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FCC Public Notice 14089 dated July 24, 1991 is available through the link in the OP, and appears to contain information that contradicts some of the applicable paragraphs of Part 15. But in any case (IMO) it would/should not have the force of law. It is an advisory notice.
The actual law applying to unlicensed use of the AM/FM broadcast bands is given in FCC paragraphs 15.209, 15.219 and 15.239.
For example, the public notice states that the maximum radiated power for AM is 0.05 watts (50 mW). However that amount of radiated power produces a groundwave field intensity that is far above the nominal 15 µV/m value permitted by §15.209 for the upper end of the AM broadcast band.
The radiated power needed to just meet §15.209 at the upper end of the AM broadcast band is on the order of 2 nW (0.000 000 002 watts). Radiating 50 mW would produce a field at 30 meters that is over 4900 times greater than the ~15 µV/m value meeting §15.209.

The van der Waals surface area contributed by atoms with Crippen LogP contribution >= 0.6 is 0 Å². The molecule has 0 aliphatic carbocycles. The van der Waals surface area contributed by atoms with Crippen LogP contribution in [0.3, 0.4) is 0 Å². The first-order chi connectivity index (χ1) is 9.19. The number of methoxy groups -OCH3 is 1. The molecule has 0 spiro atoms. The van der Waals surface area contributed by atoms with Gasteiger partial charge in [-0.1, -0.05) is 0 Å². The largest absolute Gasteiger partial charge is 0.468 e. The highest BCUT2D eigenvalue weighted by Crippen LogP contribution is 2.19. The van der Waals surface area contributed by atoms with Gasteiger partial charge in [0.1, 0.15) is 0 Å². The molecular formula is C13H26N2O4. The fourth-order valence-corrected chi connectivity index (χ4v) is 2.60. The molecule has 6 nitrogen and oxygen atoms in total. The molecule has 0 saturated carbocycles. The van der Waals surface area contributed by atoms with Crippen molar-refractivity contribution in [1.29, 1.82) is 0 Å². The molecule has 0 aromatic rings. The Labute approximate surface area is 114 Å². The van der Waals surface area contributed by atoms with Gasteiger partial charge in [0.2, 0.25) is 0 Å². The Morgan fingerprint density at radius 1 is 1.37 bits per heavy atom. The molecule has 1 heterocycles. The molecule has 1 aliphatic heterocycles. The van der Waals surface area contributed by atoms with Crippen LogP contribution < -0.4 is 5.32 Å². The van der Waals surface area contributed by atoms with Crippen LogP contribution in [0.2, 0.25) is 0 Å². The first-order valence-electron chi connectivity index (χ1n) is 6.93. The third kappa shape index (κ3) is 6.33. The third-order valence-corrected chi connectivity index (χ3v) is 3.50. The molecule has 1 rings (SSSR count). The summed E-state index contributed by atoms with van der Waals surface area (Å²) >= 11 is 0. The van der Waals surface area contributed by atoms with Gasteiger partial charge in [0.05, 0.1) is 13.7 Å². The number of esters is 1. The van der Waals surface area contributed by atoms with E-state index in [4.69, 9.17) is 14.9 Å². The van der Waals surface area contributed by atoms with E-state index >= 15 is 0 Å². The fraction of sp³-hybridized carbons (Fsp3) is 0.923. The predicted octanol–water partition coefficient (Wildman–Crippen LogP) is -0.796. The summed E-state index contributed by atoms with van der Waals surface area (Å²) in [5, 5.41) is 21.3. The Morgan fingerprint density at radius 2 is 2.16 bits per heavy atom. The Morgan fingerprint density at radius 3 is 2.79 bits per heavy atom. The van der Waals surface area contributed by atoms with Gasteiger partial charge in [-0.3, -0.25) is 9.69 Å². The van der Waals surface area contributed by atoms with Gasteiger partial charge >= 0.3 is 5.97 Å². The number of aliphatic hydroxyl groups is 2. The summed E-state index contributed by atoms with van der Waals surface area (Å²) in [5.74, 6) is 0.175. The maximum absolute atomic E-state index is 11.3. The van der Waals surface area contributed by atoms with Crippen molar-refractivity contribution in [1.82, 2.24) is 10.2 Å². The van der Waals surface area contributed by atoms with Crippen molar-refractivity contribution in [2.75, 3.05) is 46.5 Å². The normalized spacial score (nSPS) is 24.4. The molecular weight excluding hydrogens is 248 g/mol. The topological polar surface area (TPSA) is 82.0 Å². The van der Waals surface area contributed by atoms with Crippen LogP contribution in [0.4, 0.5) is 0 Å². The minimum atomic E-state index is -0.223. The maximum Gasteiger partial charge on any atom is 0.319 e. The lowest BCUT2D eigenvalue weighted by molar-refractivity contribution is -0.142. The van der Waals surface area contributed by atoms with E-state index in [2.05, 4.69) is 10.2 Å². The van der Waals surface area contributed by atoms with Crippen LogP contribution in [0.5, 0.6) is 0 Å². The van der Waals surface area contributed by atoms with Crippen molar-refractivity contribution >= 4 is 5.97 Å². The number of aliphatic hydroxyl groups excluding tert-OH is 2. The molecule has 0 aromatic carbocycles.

FCC §15.219 permits 100 mW (d-c) input power to the final r-f stage, and limits the radiating length of the antenna conductors to 3 meters, including the conducting path to r-f ground.
Probably the intention of the FCC was to provide an alternate way to comply with §15.209 without the need for accurately measuring the fields radiated by these systems — which probably very few hobbyists are equipped to do.
But in reality, a system meeting §15.219 can produce much higher radiated fields at a distance of 30 meters than is permitted by §15.209. So these systems, while they might technically be compliant to a given set of rules (209 or 219), that doesn’t necessarily mean that they will have the same radius to a given, groundwave field intensity.
(Written before reading Neil’s statement above, but really there is no conflict between our two posts.)